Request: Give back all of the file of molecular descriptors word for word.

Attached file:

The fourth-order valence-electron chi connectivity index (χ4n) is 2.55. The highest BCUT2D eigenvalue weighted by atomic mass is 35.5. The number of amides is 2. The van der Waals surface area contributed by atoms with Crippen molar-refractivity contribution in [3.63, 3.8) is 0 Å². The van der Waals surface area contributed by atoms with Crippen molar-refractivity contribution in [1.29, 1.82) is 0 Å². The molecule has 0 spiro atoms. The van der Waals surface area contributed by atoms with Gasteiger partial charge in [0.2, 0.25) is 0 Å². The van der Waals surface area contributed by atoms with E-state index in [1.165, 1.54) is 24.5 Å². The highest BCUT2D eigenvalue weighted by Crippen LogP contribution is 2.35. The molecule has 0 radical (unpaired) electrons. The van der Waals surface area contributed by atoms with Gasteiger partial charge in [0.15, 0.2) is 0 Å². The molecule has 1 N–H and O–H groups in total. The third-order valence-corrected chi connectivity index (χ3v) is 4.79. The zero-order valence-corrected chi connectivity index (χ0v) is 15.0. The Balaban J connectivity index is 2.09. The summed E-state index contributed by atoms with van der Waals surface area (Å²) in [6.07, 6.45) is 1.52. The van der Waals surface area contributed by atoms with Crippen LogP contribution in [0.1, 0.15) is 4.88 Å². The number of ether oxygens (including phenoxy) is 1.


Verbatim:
The fourth-order valence-electron chi connectivity index (χ4n) is 2.55. The highest BCUT2D eigenvalue weighted by atomic mass is 35.5. The number of amides is 2. The van der Waals surface area contributed by atoms with Crippen molar-refractivity contribution in [3.63, 3.8) is 0 Å². The van der Waals surface area contributed by atoms with Crippen molar-refractivity contribution in [1.29, 1.82) is 0 Å². The molecule has 0 spiro atoms. The van der Waals surface area contributed by atoms with Gasteiger partial charge in [0.2, 0.25) is 0 Å². The van der Waals surface area contributed by atoms with E-state index in [1.165, 1.54) is 24.5 Å². The highest BCUT2D eigenvalue weighted by Crippen LogP contribution is 2.35. The molecule has 0 radical (unpaired) electrons. The van der Waals surface area contributed by atoms with Gasteiger partial charge in [0.15, 0.2) is 0 Å². The molecule has 1 N–H and O–H groups in total. The third-order valence-corrected chi connectivity index (χ3v) is 4.79. The zero-order valence-corrected chi connectivity index (χ0v) is 15.0. The Balaban J connectivity index is 2.09. The summed E-state index contributed by atoms with van der Waals surface area (Å²) in [6.07, 6.45) is 1.52. The van der Waals surface area contributed by atoms with Crippen LogP contribution in [0.1, 0.15) is 4.88 Å². The number of ether oxygens (including phenoxy) is 1.